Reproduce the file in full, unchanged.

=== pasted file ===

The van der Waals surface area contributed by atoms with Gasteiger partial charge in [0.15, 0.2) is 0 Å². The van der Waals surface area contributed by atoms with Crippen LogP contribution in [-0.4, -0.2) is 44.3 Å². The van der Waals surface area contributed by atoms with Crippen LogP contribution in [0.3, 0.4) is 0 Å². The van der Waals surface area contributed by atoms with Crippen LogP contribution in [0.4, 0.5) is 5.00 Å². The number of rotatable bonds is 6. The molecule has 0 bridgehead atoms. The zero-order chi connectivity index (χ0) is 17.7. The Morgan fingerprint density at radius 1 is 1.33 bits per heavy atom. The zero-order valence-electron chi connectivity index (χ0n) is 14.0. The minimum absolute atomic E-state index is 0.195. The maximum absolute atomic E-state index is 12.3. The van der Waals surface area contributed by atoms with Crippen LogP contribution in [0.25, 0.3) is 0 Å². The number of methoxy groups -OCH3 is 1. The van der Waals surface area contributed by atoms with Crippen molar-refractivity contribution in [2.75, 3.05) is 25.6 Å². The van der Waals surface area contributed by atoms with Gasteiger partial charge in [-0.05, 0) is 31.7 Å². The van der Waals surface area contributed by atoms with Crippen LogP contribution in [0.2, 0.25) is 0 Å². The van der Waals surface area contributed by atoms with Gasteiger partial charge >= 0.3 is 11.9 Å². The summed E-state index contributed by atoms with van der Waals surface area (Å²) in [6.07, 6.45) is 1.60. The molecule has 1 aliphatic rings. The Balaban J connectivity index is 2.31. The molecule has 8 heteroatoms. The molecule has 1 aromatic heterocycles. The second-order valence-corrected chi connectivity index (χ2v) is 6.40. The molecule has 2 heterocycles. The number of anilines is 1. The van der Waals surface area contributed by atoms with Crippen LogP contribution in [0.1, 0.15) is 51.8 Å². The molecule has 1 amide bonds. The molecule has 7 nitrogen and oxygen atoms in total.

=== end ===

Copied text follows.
The van der Waals surface area contributed by atoms with Gasteiger partial charge in [0.15, 0.2) is 0 Å². The van der Waals surface area contributed by atoms with Crippen LogP contribution in [-0.4, -0.2) is 44.3 Å². The van der Waals surface area contributed by atoms with Crippen LogP contribution in [0.3, 0.4) is 0 Å². The van der Waals surface area contributed by atoms with Crippen LogP contribution in [0.4, 0.5) is 5.00 Å². The number of rotatable bonds is 6. The molecule has 0 bridgehead atoms. The zero-order chi connectivity index (χ0) is 17.7. The Morgan fingerprint density at radius 1 is 1.33 bits per heavy atom. The zero-order valence-electron chi connectivity index (χ0n) is 14.0. The minimum absolute atomic E-state index is 0.195. The maximum absolute atomic E-state index is 12.3. The van der Waals surface area contributed by atoms with Crippen LogP contribution in [0.25, 0.3) is 0 Å². The number of methoxy groups -OCH3 is 1. The van der Waals surface area contributed by atoms with Crippen molar-refractivity contribution in [2.75, 3.05) is 25.6 Å². The van der Waals surface area contributed by atoms with Gasteiger partial charge in [-0.05, 0) is 31.7 Å². The van der Waals surface area contributed by atoms with Crippen LogP contribution in [0.2, 0.25) is 0 Å². The van der Waals surface area contributed by atoms with Gasteiger partial charge >= 0.3 is 11.9 Å². The summed E-state index contributed by atoms with van der Waals surface area (Å²) in [6.07, 6.45) is 1.60. The molecule has 1 aliphatic rings. The Balaban J connectivity index is 2.31. The molecule has 8 heteroatoms. The molecule has 1 aromatic heterocycles. The second-order valence-corrected chi connectivity index (χ2v) is 6.40. The molecule has 2 heterocycles. The number of anilines is 1. The van der Waals surface area contributed by atoms with Crippen LogP contribution in [0.1, 0.15) is 51.8 Å². The molecule has 1 amide bonds. The molecule has 7 nitrogen and oxygen atoms in total.